A national strike, called by Belgium's main trade unions about a wage dispute, forced Skeyes, the country's air navigation service provider, to close the airspace it controls for 24 hours from 10 o'clock in the evening. local time on Tuesday. Skeyes, formerly called Belgocontrol, manages the Belgian airspace – and part of Luxembourg – below 24,500 feet.

A spokesman from Skeyes told AIN the ANSP had no choice but to take the unprecedented step because of the lack of insight into the staff levels during the industrial action "despite all the efforts of the management" until six hours before the start of the national strike. Given the high uncertainty about filling in some crucial functions in the operational services, management decided that it could only guarantee the safety of air traffic by "not allowing air traffic", Skeyes explained.

The decision affects the flight movements at all Belgian airports, including Brussels Airport and the regional airports of Antwerp, Charleroi, Kortrijk, Liège and Ostend. Skeyes processes an average of 3,000 flight movements per day.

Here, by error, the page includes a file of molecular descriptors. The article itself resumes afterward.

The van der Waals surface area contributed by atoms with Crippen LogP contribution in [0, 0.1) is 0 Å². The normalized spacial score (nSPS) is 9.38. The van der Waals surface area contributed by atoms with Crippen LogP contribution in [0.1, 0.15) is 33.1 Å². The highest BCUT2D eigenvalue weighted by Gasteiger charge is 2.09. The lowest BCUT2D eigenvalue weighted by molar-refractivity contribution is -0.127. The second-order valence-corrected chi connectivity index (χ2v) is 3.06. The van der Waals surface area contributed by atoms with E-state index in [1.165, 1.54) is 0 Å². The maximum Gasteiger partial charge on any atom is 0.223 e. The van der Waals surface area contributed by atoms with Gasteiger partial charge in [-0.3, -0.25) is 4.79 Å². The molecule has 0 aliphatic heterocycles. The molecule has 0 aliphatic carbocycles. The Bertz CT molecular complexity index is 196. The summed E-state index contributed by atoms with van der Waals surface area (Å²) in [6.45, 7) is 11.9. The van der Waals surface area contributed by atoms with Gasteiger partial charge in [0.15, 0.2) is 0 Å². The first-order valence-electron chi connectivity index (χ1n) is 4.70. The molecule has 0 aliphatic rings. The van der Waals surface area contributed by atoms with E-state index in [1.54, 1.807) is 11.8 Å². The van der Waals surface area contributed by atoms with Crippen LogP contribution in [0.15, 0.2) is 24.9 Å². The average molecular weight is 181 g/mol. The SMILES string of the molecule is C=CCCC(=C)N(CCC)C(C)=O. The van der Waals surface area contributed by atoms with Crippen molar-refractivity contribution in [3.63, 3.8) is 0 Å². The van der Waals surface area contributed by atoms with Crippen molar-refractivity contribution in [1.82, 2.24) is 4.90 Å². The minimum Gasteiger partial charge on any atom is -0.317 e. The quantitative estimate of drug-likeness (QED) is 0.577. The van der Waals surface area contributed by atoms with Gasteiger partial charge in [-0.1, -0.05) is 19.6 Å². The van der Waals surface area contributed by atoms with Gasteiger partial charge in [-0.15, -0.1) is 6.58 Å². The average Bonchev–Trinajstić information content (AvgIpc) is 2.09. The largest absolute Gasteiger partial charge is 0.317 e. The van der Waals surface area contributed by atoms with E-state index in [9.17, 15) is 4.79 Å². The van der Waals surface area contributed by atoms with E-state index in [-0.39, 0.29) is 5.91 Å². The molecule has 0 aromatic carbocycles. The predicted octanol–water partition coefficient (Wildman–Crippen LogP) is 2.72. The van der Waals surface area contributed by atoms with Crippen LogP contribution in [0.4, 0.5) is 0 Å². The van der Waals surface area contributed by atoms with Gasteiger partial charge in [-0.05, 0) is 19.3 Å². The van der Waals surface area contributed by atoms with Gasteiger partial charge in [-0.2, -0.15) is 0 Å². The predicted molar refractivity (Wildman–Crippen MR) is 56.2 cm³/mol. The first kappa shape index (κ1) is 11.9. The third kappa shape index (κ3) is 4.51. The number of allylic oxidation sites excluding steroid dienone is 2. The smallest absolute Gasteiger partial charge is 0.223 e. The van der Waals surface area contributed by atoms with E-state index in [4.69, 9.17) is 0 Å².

According to Belgian law, Skeyes employees do not have to report their intentions whether or not to work during trade union actions. A mandatory 72-hour individual reporting period for employees who wish to strike is a major requirement of the Airlines for Europe airline group (A4E) as part of its action plan to reduce the impact of ATC strikes on passengers and airlines. Europe has passed ATC strike for 30 days in 2018 and 24 days in 2017, according to A4E.

The strikes have not affected the overflight, because the Maastricht-based control center (MUAC) of Eurocontrol manages the higher airspace of Belgium, Luxembourg, the Netherlands and North-West Germany.

Brussels Airlines canceled the entire program of 222 flights last week, with the exception of flights departing from the African and North American continents on 13 February with a planned arrival at Brussels Airport on Thursday 14 February. Ryanair has proactively and inactive deleted its flight program. Belgium – it operates from Brussels Airport and Charleroi Airport – while TUI Fly Belgium chose to divert the planned 36 flights from and to Belgian airports to gateways in France and the Netherlands. Airlines will carry passengers to and from the alternative airports.